Despite mounting evidence of links between paracetamol (Tylenol) use and asthma in children, it seems that many OBs have not caught on just yet. The bottom line is that there really are NO completely safe medications during pregnancy. This is such an important time in development of future health risks of the child / adult, and we need to be careful of everything that is put into a pregnant woman’s body. This does work out well for chiropractic, however, as adjusting pregnant women doesn’t seem to cause asthma. Read More.
n–3 Fatty acids are positively associated with peak bone mineral density and bone accrual in healthy men.
This raises some interesting questions. It is well accepted (in the research, anyway…) that inflammation is a major player in bone loss. Increased inflammation (notably increased levels of TNF-alpha, a key player in inflammation) increases the number of osteoclasts–the cells that break down bone. This leads to an increase in the breakdown in bone without balanced building up of bone. But this study evaluated the fatty acids of younger men. I would generally consider breaking the “inflammation cascade” as being effective in an older population, and would think that increased bone breakdown would be less of an issue in younger patients. So either my thinking is off, and inflammation is a player much earlier then we would think (which is scary in and of itself) or there is another mechanism at work. Either way, increased intake of healthier fats coupled with solid Vit D intake (supplemental or sun) will go a long way towards protecting bone health. Read More.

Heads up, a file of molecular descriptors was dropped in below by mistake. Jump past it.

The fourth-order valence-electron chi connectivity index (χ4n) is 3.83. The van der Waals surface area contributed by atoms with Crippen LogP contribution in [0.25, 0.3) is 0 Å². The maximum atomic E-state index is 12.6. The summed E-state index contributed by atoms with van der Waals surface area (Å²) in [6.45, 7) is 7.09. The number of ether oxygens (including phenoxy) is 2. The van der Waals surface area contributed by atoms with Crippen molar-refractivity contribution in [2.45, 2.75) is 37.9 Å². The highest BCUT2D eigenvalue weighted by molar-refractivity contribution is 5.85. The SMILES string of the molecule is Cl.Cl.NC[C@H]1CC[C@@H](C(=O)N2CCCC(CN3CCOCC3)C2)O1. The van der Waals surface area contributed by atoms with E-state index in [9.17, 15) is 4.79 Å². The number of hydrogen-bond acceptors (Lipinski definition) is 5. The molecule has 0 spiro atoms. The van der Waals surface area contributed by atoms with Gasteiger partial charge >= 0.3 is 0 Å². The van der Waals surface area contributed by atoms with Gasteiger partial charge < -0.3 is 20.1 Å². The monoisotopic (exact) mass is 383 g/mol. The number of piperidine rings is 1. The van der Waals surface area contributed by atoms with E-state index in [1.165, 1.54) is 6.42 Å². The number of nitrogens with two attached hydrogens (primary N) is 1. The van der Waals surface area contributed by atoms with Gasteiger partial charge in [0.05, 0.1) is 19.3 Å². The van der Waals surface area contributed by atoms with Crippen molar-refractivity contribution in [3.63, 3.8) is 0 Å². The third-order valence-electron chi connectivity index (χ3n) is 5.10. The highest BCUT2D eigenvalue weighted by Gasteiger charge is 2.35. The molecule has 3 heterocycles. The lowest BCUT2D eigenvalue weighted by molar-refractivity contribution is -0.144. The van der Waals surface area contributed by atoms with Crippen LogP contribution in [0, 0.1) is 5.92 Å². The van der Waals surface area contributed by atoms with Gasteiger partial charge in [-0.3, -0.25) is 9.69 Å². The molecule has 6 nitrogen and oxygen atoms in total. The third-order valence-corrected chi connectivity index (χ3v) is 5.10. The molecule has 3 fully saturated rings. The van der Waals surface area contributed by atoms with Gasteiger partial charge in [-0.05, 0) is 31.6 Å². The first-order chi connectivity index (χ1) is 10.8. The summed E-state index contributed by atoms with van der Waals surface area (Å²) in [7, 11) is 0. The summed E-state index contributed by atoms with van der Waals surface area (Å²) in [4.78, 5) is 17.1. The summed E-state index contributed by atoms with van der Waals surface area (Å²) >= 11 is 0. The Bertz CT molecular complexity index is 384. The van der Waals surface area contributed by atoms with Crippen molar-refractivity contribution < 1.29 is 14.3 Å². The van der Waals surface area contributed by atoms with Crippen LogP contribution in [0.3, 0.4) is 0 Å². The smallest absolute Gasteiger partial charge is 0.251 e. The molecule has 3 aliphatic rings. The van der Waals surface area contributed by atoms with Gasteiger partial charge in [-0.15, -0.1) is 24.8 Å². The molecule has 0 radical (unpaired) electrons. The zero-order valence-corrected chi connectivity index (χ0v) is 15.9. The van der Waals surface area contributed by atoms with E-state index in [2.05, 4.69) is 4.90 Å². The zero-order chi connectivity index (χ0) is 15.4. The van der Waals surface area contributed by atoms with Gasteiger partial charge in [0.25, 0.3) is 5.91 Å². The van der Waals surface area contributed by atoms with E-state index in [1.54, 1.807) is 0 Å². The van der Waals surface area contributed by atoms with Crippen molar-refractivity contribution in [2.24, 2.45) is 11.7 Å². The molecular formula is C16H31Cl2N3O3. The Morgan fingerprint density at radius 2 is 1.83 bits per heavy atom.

Continuous intake of polyphenolic compounds containing cocoa powder reduces LDL oxidative susceptibility and has beneficial effects on plasma HDL-cholesterol concentrations.